About This Project
The TDP-43 protein is involved in amyotrophic lateral sclerosis (ALS) and in frontotemporal dementia (FTLD). Furthermore, TDP-43 pathology has been associated with Alzheimer's and Parkinson’s diseases (Neuman M, Int J Mol Sci, 2009). It is becoming increasingly necessary to investigate the normal and pathological functions of this protein, whose purification is difficult to achieve as none has succeeded yet, but my preliminary results indicate that this is indeed possible.
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What is the context of this research?
The fundamental question I am trying to answer is what is the role of TDP-43, and how and why this protein is involved in several neurodegenerative disorders, which all display accumulations of misfolded TDP-43. So far, several attempts to purify the full-length protein have failed worldwide due to its biochemical properties and to its proneness to aggregation. In order to obtain its three-dimensional structure, which is of vital importance for studying its aggregation process, its structure-function relationship and the role of the pathologically relevant mutations, I should obtain a pure protein. My preliminary results suggest that this is indeed achievable. To do so, I would need to extensively use the instrument FPLC, a tool that will make the process easier and faster.
What is the significance of this project?
Neurodegenerative diseases represent an enormous disease burden, in terms of human suffering and economic cost. These diseases have touched many of our lives: changes in behavior and personality of our loved ones are the most challenging and distressing part of these diseases. Given the central role played by TDP-43 in these disorders (Cook C et al, Expert Opin Biol Ther. 2008; Buratti E, Adv Genet. 2009). and the difficulty in purifying this protein, our opportunities to progress on the understanding of these diseases are currently limited by the availability of a pure protein, which would opens an impressive number of studies on the pathobiology of this protein and opportunities to design rationally therapeutic strategies against its associated diseases.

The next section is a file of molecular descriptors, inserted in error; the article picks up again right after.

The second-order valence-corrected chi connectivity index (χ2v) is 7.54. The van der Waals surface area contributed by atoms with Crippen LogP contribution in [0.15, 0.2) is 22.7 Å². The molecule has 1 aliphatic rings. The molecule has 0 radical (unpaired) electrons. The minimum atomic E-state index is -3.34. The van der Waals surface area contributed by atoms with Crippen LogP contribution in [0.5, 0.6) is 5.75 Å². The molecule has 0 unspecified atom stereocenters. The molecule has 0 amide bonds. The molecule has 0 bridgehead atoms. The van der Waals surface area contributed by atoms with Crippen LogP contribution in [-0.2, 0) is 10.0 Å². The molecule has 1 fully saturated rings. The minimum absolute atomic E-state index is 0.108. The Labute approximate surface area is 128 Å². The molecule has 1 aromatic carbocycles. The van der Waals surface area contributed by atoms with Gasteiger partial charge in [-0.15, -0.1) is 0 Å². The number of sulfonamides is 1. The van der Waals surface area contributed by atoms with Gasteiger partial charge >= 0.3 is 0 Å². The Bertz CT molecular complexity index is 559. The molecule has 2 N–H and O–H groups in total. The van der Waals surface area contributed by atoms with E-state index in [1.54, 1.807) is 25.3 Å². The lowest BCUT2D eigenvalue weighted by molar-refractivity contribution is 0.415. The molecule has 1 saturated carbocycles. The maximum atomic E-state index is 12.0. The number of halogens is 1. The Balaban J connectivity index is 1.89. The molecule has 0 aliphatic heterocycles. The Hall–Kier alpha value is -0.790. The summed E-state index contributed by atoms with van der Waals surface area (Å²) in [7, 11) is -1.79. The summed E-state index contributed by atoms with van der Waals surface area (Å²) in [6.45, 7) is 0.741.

What are the goals of the project?
The ultimate goal of this project is to purify the full-length TDP-43 to its native form. It will be first produced in the E. coli bacteria, then subjected to different possible strategies of purification, which will require not only a very skilled person in protein chemistry, but also an extensive use of the FPLC instrument. I will then continue to optimize the yield-to-cost ratio of the purification procedure, with the help of the FPLC equipment, and will obtain the tridimensional structure of full-length TDP-43.
I am very confident in the success of this challenging endeavor; for this reason I will focus our studies also on the other forms (pathological mutants) of TDP-43, which will help us to elucidate its vital role in the cell.
The ultimate goal of this project is to purify the full-length TDP-43 to its native form. This will require not only a very skilled person in protein chemistry, but also an extensive use of the FPLC (Fast Protein Liquid Chromatography) instrument, which is vital for conducting the research project.
All other research-related expenses will be covered by Prof. Fabrizio Chiti's laboratory, at the University of Florence, Florence, Italy.
I will expect to obtain the pure protein in its full-length by December 2017; after conducting biochemical and biophysical experiments, my goal is to crystallise the TDP-43 in order to obtain the three-dimensional structure; as in the cells, TDP-43 exists also in other forms, and it displays mutations associated to the disease, I will focus my investigation on the characterisation of them, to full elucidate the pathobiology of this versatile protein.
Jul 15, 2017
Dec 20, 2017
Perform all the steps for the purification and optimisation of the protocol for the native full-length form of TDP-43
Jun 29, 2018
Crystallography experiments in order to obtain the three-dimensional structure of native TDP-43
Apr 30, 2019
Purification and characterisation of TDP-43 mutant forms
Meet the Team
I have been fascinated by science since my childhood, and I became interested in protein biochemistry during my education in Rome, Italy.
After getting a PhD in Biochemical Sciences at University of Rome Sapienza, Italy, I have spent two years as Postdoctoral fellow in the United States, at University of Baltimore, MD, and almost five year in the United Kingdom, at University of Exeter.
The extensive work I have done there, significantly improved my skills in the preparation and purification of proteins, allowing me to become an expert in protein chemistry.
Since October 2016, I have joined the Laboratory of Prof. Fabrizio Chiti, as Research Associate Fellow at University of Florence, Italy, providing me with a strong opportunity to add to the existing strengths in protein science, and to gain new skills in biophysics and cell biology.
My main interest in taking on this postdoctoral position was not only to further develop my understanding of protein structure and function, but also to "go against the grain".
It is well known that gifted Italian scientists have the tendency to emigrate, as I did myself in the past, due to the lack of political interventions, research funds, resources and facilities in Italy. Despite that, I think I can make the difference: I always pursue the implementation of my interests stubbornly and persistently due to the self-confidence and the awareness of my own strengths and acquired skills.
I will spend whatever time and energy are necessary to accomplish the task at hand.
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ALL BACKERS WILL BE THANKED ONE BY ONE IN THE PAPER REGARDING THE TDP-43 RESEARCH.
- $4,710Total Donations
- $39.92Average Donation